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Positively 4th Street: The Lives and Times of Joan Baez, Bob Dylan, Mimi Baez Farina, and Richard Farinaby David Hajdu
Synopses & Reviews
Tenth Anniversary EditionThe story of how four young bohemians on the make - Bob Dylan, Joan Baez, Mimi Baez, and Richard Farina - converged in Greenwich Village, fell into love, and invented a sound and a style that are one of the most lasting legacies of the 1960s
When Bob Dylan, age twenty-five, wrecked his motorcycle on the side of a road near Woodstock in 1966 and dropped out of the public eye, he was recognized as a genius, a youth idol, and the authentic voice of the counterculture: and Greenwich Village, where he first made his mark as a protest singer with an acid wit and a barbwire throat, was unquestionably the center of youth culture.
So embedded are Dylan and the Village in the legend of the Sixties--one of the most powerful legends we have these days--that it is easy to forget how it all came about. In Positively Fourth Street, David Hajdu, whose 1995 biography of jazz composer Billy Strayhorn was the best and most popular music book in many seasons, tells the story of the emergence of folk music from cult practice to popular and enduring art form as the story of a colorful foursome: not only Dylan but his part-time lover Joan Baez - the first voice of the new generation; her sister Mimi - beautiful, haunted, and an artist in her own right; and her husband Richard Farina, a comic novelist (Been Down So Long It Looks Like Up To Me) who invented the worldliwise bohemian persona that Dylan adopted--some say stole--and made as his own.
The story begins in the plain Baez split-level house in a Boston suburb, moves to the Cambridge folk scene, Cornell University (where Farina ran with Thomas Pynchon), and the University of Minnesota (where Robert Zimmerman christened himself Bob Dylan and swapped his electric guitar for an acoustic and a harmonica rack) before the four protagonists converge in New York.
Based on extensive new interviews and full of surprising revelations, Positively Fourth Street is that rare book with a new story to tell about the 1960s. It is, in a sense, a book about the Sixties before they were the Sixties--about how the decade and all that it is now associated with it were created in a fit of collective inspiration, with an energy and creativity that David Hajdu captures on the page as if for the first time.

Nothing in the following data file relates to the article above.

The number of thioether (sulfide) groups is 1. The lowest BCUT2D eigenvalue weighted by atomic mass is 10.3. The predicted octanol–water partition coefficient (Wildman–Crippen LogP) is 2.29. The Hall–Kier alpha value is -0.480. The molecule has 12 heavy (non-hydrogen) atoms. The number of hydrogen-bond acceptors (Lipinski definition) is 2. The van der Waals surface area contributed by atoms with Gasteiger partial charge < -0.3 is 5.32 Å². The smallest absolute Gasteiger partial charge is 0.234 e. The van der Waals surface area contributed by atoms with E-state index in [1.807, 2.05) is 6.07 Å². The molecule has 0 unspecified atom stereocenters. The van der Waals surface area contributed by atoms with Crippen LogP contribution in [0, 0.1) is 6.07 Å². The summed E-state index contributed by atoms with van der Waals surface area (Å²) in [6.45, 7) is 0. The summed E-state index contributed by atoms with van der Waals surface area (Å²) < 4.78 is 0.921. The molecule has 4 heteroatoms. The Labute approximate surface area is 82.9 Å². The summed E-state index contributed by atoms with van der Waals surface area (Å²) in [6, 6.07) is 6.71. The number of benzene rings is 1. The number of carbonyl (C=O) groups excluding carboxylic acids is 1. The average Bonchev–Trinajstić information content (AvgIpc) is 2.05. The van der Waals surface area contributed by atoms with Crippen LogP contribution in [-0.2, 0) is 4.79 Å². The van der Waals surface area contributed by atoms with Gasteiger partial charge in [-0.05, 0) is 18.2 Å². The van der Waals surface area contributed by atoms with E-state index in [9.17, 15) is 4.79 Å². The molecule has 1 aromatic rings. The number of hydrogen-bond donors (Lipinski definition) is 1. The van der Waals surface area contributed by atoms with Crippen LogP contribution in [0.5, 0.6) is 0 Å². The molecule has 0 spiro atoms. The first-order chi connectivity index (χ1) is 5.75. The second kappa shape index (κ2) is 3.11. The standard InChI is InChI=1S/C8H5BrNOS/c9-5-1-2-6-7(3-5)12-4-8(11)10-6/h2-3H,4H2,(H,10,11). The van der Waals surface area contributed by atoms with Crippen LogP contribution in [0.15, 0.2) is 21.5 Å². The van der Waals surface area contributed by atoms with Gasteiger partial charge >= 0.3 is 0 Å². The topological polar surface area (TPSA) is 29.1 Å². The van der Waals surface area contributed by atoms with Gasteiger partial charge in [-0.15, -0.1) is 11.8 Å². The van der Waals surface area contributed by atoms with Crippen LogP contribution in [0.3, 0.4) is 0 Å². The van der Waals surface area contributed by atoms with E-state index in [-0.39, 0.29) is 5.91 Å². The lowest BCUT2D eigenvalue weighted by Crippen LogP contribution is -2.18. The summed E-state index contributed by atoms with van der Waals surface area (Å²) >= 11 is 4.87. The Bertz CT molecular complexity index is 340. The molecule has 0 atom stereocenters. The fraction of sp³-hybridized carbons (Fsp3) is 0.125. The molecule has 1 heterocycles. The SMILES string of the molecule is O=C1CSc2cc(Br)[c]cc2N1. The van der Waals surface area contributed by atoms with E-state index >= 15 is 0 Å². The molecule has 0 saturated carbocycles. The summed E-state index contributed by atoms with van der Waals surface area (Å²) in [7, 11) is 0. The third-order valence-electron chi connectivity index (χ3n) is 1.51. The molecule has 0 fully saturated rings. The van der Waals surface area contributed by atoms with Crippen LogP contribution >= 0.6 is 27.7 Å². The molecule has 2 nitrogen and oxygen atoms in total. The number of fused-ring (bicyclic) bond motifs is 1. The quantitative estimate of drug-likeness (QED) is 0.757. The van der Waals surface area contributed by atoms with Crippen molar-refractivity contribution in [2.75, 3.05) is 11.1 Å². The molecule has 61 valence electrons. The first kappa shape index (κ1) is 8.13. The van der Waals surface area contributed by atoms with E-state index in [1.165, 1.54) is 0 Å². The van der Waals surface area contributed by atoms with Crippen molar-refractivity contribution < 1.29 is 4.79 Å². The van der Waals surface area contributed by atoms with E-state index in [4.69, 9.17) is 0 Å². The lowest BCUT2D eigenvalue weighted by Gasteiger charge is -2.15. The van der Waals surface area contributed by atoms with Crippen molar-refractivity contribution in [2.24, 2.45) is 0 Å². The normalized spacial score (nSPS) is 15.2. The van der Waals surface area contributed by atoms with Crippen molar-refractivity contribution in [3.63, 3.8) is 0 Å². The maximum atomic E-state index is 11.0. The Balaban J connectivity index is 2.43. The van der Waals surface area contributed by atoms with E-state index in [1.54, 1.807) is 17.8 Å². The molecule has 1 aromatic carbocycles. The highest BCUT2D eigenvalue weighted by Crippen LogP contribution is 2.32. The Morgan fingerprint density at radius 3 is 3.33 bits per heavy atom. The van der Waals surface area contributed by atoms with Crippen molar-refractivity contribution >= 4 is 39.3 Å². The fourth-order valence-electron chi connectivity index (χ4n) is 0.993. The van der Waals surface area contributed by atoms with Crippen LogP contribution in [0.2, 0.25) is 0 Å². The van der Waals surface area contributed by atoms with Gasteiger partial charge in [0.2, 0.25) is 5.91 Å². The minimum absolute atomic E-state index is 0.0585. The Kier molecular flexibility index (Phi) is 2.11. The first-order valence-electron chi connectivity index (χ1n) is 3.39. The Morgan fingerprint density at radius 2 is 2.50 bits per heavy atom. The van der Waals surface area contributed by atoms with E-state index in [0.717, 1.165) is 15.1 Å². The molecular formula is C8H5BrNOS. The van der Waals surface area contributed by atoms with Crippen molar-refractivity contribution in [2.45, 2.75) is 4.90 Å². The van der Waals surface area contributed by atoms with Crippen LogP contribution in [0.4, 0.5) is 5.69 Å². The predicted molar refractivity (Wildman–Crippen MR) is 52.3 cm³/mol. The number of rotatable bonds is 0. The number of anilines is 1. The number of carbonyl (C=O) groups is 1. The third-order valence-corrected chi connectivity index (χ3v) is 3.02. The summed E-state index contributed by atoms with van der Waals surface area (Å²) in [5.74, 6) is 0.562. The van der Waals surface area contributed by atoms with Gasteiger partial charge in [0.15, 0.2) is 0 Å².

Book News Annotation:
In Hajdu's biography of an art form, in the early 1960s the lives of sisters Joan and Mimi Baez intersected with those of Bob Dylan and the novelist Richard Farina; in the coffeehouses of Greenwich Village, the four charismatic artists and activists drew in a generation as they helped turn folk music from a quaint tradition into the soundtrack of their era. Hajdu, who is also a biographer of jazzman Billy Strayhorn, conducted several hundred new interviews to build his account of the quartet's complex relationships and rise to pop stardom. In a sad footnote, Mimi (who married Richard Farina at age 17) died of cancer in July 2001, not long after Hajdu's book was published.
Annotation c. Book News, Inc., Portland, OR (booknews.com)
"Positively 4th Street" is the story of how four young bohemians on the make--Bob Dylan, Joan Baez, Mimi Baez, and Richard Farina--converged in Greenwich Village, fell in love, and invented a sound and style that is one of the most lasting legacies of the 1960s. of photos.
When twenty-five-year-old Bob Dylan wrecked his motorcycle near Woodstock in 1966 and dropped out of the public eye, he was already recognized as a genius, a youth idol with an acid wit and a barbwire throat; and Greenwich Village, where he first made his mark, was unquestionably the center of youth culture.
In Positively 4th Street, David Hajdu recounts the emergence of folk music from cult practice to popular and enduring art form as the story of a colorful foursome: not only Dylan but also his part-time lover Joan Baez — the first voice of the new generation; her sister Mimi — beautiful, haunted, and an artist in her own right; and Mimi's husband, Richard Fariña, a comic novelist (Been Down So Long It Looks Like Up to Me) who invented the worldly-wise bohemian persona that Dylan adopted — some say stole — and made his own.
A national bestseller in hardcover, acclaimed as "one of the best books about music in America" (Jonathan Yardley, The Washington Post), Positively 4th Street is that rare book with a new story to tell about the 1960s — about how the decade and all that it is now associated with were created in a fit of collective inspiration, with an energy and creativity that David Hajdu has captured on the page as if for the first time.
About the Author
David Hajdu's first book, Lush Life, won the ASCAP/Deems Taylor Award, was nominated for a National Book Critics Circle Award, and is being adapted for a feature film. Hajdu lives in New York City and writes for The New York Times Magazine, Vanity Fair, and The New York Review of Books.
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Arts and Entertainment » Music » Genres and Styles » Folk » American Folk